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Coronavirus disrupts festive season in Afghanistan

Fears of COVID-19 spilling over from Iran put Afghanistan’s fragile healthcare system to test

Shadi Khan Saif   | 09.03.2020
Coronavirus disrupts festive season in Afghanistan

KABUL, Afghanistan

Panicked by an expanding novel coronavirus outbreak mainly in neighboring Iran, watchful Afghans are avoiding festive spring picnics and breaking with the deep-rooted tradition of warm greetings.

With each passing day, shockwaves from the spread of the new virus known as COVID-19 are resonating even stronger in the war-ravaged country with its fragile healthcare system after confirming at least three positive cases and over 60 suspected cases -- all linked to Iran. 

Deserted sauna parlors

Normally, downtown Kabul’s posh western quarters are lively and full of young people heading to cafes, markets and more recently to sprawling sauna parlors to enjoy rare relaxed moments in steaming hamams [Turkish baths] and sparkling swimming pools. But for the past couple of weeks, there has been an evident drop in visitors.

“Most of our clients are youth and educated people who are aware of news and current affairs and sensitive [about their health]. Ever since this evil virus arrived in Afghanistan, our business has dropped,” said Ghulam Hussain, manager at a sauna parlors in Kabul.

“Our revenues have dropped significantly, as this is usually the peak of our business season ahead of spring and summer, when the weather gets warmer and visitors drop anyways,” he told Anadolu Agency.

Dark shadows cast over Nevruz 

Afghanistan woke up to face the grim challenge posed by COVID-19 at least three months after the virus was first detected in China in December 2019.

The eminent threat eventually forced Afghan authorities to act when the virus came knocking on the country’s western border with Iran after Tehran announced its first cases in February.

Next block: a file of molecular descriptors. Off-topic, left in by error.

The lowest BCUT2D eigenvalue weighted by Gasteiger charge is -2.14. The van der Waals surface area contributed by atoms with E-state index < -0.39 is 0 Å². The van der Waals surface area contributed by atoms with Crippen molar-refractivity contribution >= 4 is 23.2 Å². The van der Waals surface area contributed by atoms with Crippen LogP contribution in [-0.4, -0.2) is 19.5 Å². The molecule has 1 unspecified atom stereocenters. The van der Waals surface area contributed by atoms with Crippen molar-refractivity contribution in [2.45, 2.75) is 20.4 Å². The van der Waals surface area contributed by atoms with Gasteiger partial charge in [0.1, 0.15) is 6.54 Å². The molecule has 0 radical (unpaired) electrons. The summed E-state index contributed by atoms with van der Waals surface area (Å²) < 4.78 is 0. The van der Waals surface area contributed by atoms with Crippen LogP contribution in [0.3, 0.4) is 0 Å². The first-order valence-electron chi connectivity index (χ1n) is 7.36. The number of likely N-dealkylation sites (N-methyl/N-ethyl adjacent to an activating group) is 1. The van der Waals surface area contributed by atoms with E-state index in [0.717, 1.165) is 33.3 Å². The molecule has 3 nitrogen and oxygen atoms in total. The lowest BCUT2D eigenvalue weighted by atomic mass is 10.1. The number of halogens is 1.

Public Health Minister Ferozuddin Feroz confirmed the first positive case in Afghanistan on Feb. 24.

“There is no need to panic…We strongly advise all Afghans to avoid unnecessary travel to Iran, physical contact or congregations,” he said in a televised news conference.

Afghan health authorities have also advised people not to celebrate the New Year -- the annual spring festival "Nevruz" -- at crowded picnic and public spots.

At this time of the year, picnic goers particularly head to the northern city of Mazar-e-Sharif and neighboring lush green valleys in neighboring provinces to celebrate the arrival of spring.

“About Nevruz, we advise people not to attend mass gatherings. It is better not to attend the festival because there are possibilities of a coronavirus outbreak. We emphasize on not attending the festival," said Feroz.

Fragile health system put to test

In its latest report, the Doctors Without Borders said over 40 years of conflict and instability have left Afghanistan’s economy and infrastructure in ruins and millions dependent on humanitarian assistance.

According to the report, issued on March 5, Afghans today still struggle to get access to healthcare services due to pervasive violence, widespread poverty and a weak public healthcare system.

With its meager resources, the Afghan government has earmarked some $25 million for measures to battle a potential spillover of the virus from Iran and its spread in the country of some 35 million inhabitants.

One 200-bed hospital has been dedicated for it in the capital Kabul, and two more in the provinces of Herat and Nimroz, bordering Iran.

Coinciding with the surge in suspected and positive cases of coronavirus in Iran, the number of Afghans returning from there has also surged phenomenally. According to the country’s Ministry of Refugees and Repatriation, more than 50,000 Afghans returned from Iran in the past two weeks alone.

Still, according to health officials, only a few people are considering the health advisories and taking measures such as wearing masks, frequently washing their hands and parting ways with the deep-rooted tradition of warm greetings -- which usually include a hug and strong handshake among men and kisses on the cheeks followed by a handshake among women.

“The level of awareness is still very low. My people are vulnerably exposed to the virus,” Dr. Nazeer Ahmad, a member of the coronavirus control committee, told Anadolu Agency.

Acknowledging the pressing need for caution, President Mohammad Ashraf Ghani had to advise Cabinet ministers last week on parting ways with the tradition, at least for now.

“The first clear need is to change the administration’s culture. Please avoid shaking hands and hugging,” he said during a Cabinet session.

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